Wednesday, March 30, 2011

Keeping the Faith (2000) [PG-13] ****



Jake Schram, Anna Riley and Brian Finn might have just been three children living in New York City in the 1980s, growing up in the same neighborhood and going to the same elementary school. But Jake, Anna and Brian were much more... they were the closest of friends until Anna's father took a job in California and moved the family west. Jake and Brian continued their friendship, though, and now, in 2000 the two have grown up and graduated from seminary.

Jake (Ben Stiller) is a Jewish rabbi, while Brian (Edward Norton) is a Catholic priest. Still best friends, Jake and Brian are the local God squad. Jake has a problem though... rabbis in his synagogue have traditionally been married, and although Jake goes out on a lot of first dates with daughters of his congregants, he still has not found the right girl. Then, out of the blue, Anna Riley (Jenna Elfman) reappears, now a beautiful, high-energy, workaholic, businesswoman... a turnaround specialist for ailing corporations, on assignment in NYC. The threesome is back together, but there's a problem: Jake and Brian both find themselves falling in love with Anna. Unfortunately for Rabbi Jake, Anna is Catholic. And, unfortunately for Father Brian, Anna is someone for whom he might give up celibacy and the priesthood.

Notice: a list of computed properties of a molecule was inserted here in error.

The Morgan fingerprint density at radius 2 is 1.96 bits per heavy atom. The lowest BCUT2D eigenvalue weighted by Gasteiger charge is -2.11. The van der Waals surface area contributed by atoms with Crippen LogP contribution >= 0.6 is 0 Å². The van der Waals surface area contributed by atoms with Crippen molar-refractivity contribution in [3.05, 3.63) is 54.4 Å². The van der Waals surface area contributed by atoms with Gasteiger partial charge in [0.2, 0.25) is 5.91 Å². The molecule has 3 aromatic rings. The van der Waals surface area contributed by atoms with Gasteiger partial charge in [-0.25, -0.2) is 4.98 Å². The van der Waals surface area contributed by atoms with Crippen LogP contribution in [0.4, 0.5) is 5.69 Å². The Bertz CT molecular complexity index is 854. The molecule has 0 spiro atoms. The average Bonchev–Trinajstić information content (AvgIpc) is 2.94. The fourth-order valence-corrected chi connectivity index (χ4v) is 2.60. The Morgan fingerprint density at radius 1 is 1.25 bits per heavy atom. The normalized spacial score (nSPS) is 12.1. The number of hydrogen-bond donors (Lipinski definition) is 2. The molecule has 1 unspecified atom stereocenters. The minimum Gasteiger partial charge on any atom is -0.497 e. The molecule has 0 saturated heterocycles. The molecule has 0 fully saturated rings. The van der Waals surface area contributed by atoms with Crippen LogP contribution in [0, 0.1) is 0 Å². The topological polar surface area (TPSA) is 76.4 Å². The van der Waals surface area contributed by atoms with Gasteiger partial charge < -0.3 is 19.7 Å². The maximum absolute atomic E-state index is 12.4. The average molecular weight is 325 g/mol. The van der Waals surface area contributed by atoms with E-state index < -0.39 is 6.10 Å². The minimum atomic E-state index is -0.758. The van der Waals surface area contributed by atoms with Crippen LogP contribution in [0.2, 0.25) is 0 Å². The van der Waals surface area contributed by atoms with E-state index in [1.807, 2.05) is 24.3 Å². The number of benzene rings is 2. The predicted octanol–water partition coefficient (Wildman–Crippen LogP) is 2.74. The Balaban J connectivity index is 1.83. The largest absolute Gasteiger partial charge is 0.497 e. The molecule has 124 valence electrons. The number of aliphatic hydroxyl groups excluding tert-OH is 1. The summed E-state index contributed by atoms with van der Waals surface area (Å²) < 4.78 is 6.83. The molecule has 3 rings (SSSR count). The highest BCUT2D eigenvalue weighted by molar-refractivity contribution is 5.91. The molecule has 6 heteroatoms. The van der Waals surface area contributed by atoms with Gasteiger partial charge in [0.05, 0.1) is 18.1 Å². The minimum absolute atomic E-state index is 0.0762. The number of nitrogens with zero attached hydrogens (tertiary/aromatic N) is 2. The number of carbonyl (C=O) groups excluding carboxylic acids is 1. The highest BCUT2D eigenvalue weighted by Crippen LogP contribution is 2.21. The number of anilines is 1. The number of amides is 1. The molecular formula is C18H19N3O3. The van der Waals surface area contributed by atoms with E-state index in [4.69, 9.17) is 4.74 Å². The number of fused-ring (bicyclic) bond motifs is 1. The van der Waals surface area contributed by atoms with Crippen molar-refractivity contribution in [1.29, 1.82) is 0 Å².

This is a well-written romantic comedy with a smooth, believable story arc and excellent character development. Edward Norton does an impressive job as actor/director, and there is terrific chemistry among the three leads. The supporting cast, including Eli Wallach, Anne Bancroft, Ron Rifkin, Milos Forman, Holland Taylor, Rena Sofer, Ken Leung and Lisa Edelstein, is excellent; the producers were very fortunate to assemble such a stellar cast, and it must have made Edward Norton's directing job much easier. Jenna Elfman is the key to making this story work, so if you enjoyed her in Dharma & Greg, you won't want to miss Keeping the Faith.

Labels: comedy, drama, reunion, romance
Internet Movie Database
Metacritic 60/100
RottenTomatoes Averages (critics=62, viewers=60)
Blu-ray


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